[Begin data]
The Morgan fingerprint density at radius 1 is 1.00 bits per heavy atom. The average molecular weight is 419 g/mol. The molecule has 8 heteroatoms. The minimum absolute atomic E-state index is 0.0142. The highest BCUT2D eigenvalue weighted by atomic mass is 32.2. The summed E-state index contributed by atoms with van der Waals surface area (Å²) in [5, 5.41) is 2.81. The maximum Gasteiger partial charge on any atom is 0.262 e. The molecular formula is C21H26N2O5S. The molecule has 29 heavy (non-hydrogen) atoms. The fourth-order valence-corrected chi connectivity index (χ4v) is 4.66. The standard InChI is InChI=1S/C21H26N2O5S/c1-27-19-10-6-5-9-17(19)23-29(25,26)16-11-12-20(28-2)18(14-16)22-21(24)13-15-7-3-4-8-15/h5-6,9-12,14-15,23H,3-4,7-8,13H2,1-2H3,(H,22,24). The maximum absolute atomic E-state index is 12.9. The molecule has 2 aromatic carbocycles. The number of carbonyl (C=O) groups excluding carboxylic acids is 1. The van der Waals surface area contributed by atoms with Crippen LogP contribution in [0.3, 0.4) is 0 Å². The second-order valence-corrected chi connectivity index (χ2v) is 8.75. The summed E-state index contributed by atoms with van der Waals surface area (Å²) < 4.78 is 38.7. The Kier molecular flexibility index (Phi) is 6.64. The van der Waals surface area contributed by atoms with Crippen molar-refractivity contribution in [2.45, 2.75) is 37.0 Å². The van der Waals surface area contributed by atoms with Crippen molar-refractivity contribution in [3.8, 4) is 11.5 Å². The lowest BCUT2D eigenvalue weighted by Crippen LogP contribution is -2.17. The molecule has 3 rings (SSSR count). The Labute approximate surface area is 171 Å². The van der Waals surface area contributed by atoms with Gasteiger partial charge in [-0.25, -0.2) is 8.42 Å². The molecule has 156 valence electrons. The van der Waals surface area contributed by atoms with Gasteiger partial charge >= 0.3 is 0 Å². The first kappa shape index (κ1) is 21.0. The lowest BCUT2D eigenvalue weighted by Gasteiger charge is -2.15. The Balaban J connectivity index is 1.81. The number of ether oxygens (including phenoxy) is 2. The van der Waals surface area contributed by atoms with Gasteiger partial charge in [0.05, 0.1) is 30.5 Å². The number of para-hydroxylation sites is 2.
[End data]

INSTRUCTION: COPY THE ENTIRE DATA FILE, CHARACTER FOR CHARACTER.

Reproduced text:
The Morgan fingerprint density at radius 1 is 1.00 bits per heavy atom. The average molecular weight is 419 g/mol. The molecule has 8 heteroatoms. The minimum absolute atomic E-state index is 0.0142. The highest BCUT2D eigenvalue weighted by atomic mass is 32.2. The summed E-state index contributed by atoms with van der Waals surface area (Å²) in [5, 5.41) is 2.81. The maximum Gasteiger partial charge on any atom is 0.262 e. The molecular formula is C21H26N2O5S. The molecule has 29 heavy (non-hydrogen) atoms. The fourth-order valence-corrected chi connectivity index (χ4v) is 4.66. The standard InChI is InChI=1S/C21H26N2O5S/c1-27-19-10-6-5-9-17(19)23-29(25,26)16-11-12-20(28-2)18(14-16)22-21(24)13-15-7-3-4-8-15/h5-6,9-12,14-15,23H,3-4,7-8,13H2,1-2H3,(H,22,24). The maximum absolute atomic E-state index is 12.9. The molecule has 2 aromatic carbocycles. The number of carbonyl (C=O) groups excluding carboxylic acids is 1. The van der Waals surface area contributed by atoms with Crippen LogP contribution in [0.3, 0.4) is 0 Å². The second-order valence-corrected chi connectivity index (χ2v) is 8.75. The summed E-state index contributed by atoms with van der Waals surface area (Å²) < 4.78 is 38.7. The Kier molecular flexibility index (Phi) is 6.64. The van der Waals surface area contributed by atoms with Crippen molar-refractivity contribution in [2.45, 2.75) is 37.0 Å². The van der Waals surface area contributed by atoms with Crippen molar-refractivity contribution in [3.8, 4) is 11.5 Å². The lowest BCUT2D eigenvalue weighted by Crippen LogP contribution is -2.17. The molecule has 3 rings (SSSR count). The Labute approximate surface area is 171 Å². The van der Waals surface area contributed by atoms with Gasteiger partial charge in [-0.25, -0.2) is 8.42 Å². The molecule has 156 valence electrons. The van der Waals surface area contributed by atoms with Gasteiger partial charge >= 0.3 is 0 Å². The first kappa shape index (κ1) is 21.0. The lowest BCUT2D eigenvalue weighted by Gasteiger charge is -2.15. The Balaban J connectivity index is 1.81. The number of ether oxygens (including phenoxy) is 2. The van der Waals surface area contributed by atoms with Gasteiger partial charge in [0.05, 0.1) is 30.5 Å². The number of para-hydroxylation sites is 2.